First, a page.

ONLY half of women diagnosed with HPV are aware of what the virus is, according to new research by Jo’s Cervical Cancer Trust.

The charity say that the results of the research show that there is still a lack of awareness of the issue, with many women believing that being diagnosed with the Human Papillomavirus means that they have cancer. 

Dr Anita Mitra, clinical research fellow, said: “I often meet patients who are very scared to receive their cervical screening results telling them they have HPV. 

“I always describe it as ‘like the common cold that you get on your cervix; most of us are going to get it at some point, and most infections clear quickly on their own without causing long-term health problems.’ 

“However, if the HPV isn’t cleared it can cause cervical changes including cervical cancer. And that is why we check for HPV as part of the cervical screening test. It’s also important to be clear that it isn’t a sign of promiscuity, infidelity or poor hygiene.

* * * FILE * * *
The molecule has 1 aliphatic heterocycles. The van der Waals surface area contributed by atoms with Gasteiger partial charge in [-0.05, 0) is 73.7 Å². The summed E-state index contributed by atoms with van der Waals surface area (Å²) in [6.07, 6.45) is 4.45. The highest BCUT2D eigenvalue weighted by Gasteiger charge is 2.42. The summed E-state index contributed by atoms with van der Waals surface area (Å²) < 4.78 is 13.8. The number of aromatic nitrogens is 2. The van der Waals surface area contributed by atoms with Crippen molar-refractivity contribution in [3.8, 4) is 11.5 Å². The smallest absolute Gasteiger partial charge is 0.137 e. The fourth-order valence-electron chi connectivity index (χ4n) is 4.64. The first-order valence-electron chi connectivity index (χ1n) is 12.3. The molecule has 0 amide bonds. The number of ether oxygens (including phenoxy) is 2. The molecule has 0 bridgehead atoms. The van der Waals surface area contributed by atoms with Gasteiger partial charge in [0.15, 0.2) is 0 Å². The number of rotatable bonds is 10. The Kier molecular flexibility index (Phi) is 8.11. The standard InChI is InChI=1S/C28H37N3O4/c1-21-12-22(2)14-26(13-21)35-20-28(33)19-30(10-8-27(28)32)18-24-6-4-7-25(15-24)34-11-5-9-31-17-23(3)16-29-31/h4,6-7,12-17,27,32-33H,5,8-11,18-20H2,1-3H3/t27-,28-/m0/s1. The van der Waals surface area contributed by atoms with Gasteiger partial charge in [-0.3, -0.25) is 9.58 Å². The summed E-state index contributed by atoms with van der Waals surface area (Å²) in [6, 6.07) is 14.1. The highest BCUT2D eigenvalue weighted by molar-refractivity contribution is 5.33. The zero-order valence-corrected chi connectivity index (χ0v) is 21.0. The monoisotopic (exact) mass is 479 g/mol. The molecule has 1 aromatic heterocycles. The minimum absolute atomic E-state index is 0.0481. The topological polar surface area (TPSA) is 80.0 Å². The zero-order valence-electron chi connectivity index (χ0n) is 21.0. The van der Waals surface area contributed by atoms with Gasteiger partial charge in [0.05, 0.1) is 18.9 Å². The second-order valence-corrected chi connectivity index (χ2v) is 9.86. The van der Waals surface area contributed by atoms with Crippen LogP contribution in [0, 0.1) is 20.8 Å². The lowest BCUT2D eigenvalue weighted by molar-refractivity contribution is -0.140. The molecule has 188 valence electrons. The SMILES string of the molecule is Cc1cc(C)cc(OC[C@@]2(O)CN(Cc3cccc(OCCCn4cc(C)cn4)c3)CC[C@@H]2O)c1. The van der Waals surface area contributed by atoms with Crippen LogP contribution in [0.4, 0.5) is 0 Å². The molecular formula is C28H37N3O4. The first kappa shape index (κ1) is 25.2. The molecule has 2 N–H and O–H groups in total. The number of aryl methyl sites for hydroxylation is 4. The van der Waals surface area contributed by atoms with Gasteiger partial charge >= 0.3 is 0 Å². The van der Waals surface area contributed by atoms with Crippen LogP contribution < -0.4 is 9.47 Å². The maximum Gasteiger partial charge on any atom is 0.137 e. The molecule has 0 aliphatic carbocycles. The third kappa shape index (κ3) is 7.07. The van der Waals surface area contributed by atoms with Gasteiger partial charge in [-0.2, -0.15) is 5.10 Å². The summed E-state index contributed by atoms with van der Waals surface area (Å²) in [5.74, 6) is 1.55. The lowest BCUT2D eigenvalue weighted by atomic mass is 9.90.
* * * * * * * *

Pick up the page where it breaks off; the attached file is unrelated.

“If you’re worried, please talk to a healthcare professional so that we can address your concerns and answer any questions that you have.”

The charity also fear that there is a still a stigma surrounding the virus, with 4 in 10 reporting feeling ashamed of diagnosis. 

Sam Dixon, Chief Executive of Jo’s Cervical Cancer Trust: “Increasing cervical screening attendance remains vital but we must not overlook the support that is often required after the test. 

“HPV is so common and yet those affected tell us they often feel isolated. We regularly hear about anxiety, worry and even relationship break downs because of those three letters. 

"Increasing HPV understanding must go hand in hand with cervical screening awareness so that everyone understands their results, and this very normal thing becomes normalised.”